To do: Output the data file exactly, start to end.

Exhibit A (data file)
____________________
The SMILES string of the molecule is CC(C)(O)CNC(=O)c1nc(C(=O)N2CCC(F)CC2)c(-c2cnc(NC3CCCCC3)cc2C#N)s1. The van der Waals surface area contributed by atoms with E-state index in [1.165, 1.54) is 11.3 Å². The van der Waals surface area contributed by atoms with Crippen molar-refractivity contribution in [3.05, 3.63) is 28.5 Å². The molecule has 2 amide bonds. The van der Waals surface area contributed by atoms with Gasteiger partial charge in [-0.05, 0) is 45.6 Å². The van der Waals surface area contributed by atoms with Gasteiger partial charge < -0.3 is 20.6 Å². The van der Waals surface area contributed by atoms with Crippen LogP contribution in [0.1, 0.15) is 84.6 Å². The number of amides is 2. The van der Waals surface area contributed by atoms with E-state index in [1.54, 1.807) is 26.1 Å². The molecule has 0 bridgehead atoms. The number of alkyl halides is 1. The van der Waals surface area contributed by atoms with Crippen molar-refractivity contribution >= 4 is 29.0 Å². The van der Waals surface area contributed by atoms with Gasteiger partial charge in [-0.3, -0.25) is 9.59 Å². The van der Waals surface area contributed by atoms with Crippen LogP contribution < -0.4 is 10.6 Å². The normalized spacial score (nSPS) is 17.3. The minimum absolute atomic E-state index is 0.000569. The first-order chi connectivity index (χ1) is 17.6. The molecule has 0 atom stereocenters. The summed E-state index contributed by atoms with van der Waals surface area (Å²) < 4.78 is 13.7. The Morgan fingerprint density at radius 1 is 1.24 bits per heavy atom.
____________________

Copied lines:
The SMILES string of the molecule is CC(C)(O)CNC(=O)c1nc(C(=O)N2CCC(F)CC2)c(-c2cnc(NC3CCCCC3)cc2C#N)s1. The van der Waals surface area contributed by atoms with E-state index in [1.165, 1.54) is 11.3 Å². The van der Waals surface area contributed by atoms with Crippen molar-refractivity contribution in [3.05, 3.63) is 28.5 Å². The molecule has 2 amide bonds. The van der Waals surface area contributed by atoms with Gasteiger partial charge in [-0.05, 0) is 45.6 Å². The van der Waals surface area contributed by atoms with Gasteiger partial charge < -0.3 is 20.6 Å². The van der Waals surface area contributed by atoms with Crippen LogP contribution in [0.1, 0.15) is 84.6 Å². The number of amides is 2. The van der Waals surface area contributed by atoms with E-state index in [1.54, 1.807) is 26.1 Å². The molecule has 0 bridgehead atoms. The number of alkyl halides is 1. The van der Waals surface area contributed by atoms with Crippen molar-refractivity contribution >= 4 is 29.0 Å². The van der Waals surface area contributed by atoms with Gasteiger partial charge in [-0.3, -0.25) is 9.59 Å². The van der Waals surface area contributed by atoms with Crippen LogP contribution < -0.4 is 10.6 Å². The normalized spacial score (nSPS) is 17.3. The minimum absolute atomic E-state index is 0.000569. The first-order chi connectivity index (χ1) is 17.6. The molecule has 0 atom stereocenters. The summed E-state index contributed by atoms with van der Waals surface area (Å²) < 4.78 is 13.7. The Morgan fingerprint density at radius 1 is 1.24 bits per heavy atom.